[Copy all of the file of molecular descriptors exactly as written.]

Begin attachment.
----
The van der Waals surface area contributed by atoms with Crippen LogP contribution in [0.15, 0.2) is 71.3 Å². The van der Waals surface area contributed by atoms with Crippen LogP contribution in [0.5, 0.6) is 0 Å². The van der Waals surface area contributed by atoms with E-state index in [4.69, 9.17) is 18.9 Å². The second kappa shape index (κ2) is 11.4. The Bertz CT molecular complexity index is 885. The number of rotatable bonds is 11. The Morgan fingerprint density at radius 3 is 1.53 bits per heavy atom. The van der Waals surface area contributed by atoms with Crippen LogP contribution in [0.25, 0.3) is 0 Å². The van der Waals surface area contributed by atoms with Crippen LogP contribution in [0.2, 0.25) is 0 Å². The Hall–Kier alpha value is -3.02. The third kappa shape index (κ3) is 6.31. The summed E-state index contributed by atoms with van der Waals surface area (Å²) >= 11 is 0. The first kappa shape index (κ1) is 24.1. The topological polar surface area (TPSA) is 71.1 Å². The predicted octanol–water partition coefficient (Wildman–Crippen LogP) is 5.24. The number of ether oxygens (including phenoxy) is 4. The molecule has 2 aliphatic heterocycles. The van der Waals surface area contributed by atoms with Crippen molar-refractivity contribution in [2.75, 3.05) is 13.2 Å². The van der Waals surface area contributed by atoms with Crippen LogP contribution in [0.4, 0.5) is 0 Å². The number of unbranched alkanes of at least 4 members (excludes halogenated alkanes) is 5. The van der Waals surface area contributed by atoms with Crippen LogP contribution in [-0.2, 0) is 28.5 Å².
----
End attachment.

The van der Waals surface area contributed by atoms with Crippen LogP contribution in [0.15, 0.2) is 71.3 Å². The van der Waals surface area contributed by atoms with Crippen LogP contribution in [0.5, 0.6) is 0 Å². The van der Waals surface area contributed by atoms with E-state index in [4.69, 9.17) is 18.9 Å². The second kappa shape index (κ2) is 11.4. The Bertz CT molecular complexity index is 885. The number of rotatable bonds is 11. The Morgan fingerprint density at radius 3 is 1.53 bits per heavy atom. The van der Waals surface area contributed by atoms with Crippen LogP contribution in [0.25, 0.3) is 0 Å². The van der Waals surface area contributed by atoms with Crippen LogP contribution in [0.2, 0.25) is 0 Å². The Hall–Kier alpha value is -3.02. The third kappa shape index (κ3) is 6.31. The summed E-state index contributed by atoms with van der Waals surface area (Å²) >= 11 is 0. The first kappa shape index (κ1) is 24.1. The topological polar surface area (TPSA) is 71.1 Å². The predicted octanol–water partition coefficient (Wildman–Crippen LogP) is 5.24. The number of ether oxygens (including phenoxy) is 4. The molecule has 2 aliphatic heterocycles. The van der Waals surface area contributed by atoms with Crippen molar-refractivity contribution in [2.75, 3.05) is 13.2 Å². The van der Waals surface area contributed by atoms with Crippen LogP contribution in [0.4, 0.5) is 0 Å². The number of unbranched alkanes of at least 4 members (excludes halogenated alkanes) is 5. The van der Waals surface area contributed by atoms with Crippen LogP contribution in [-0.2, 0) is 28.5 Å².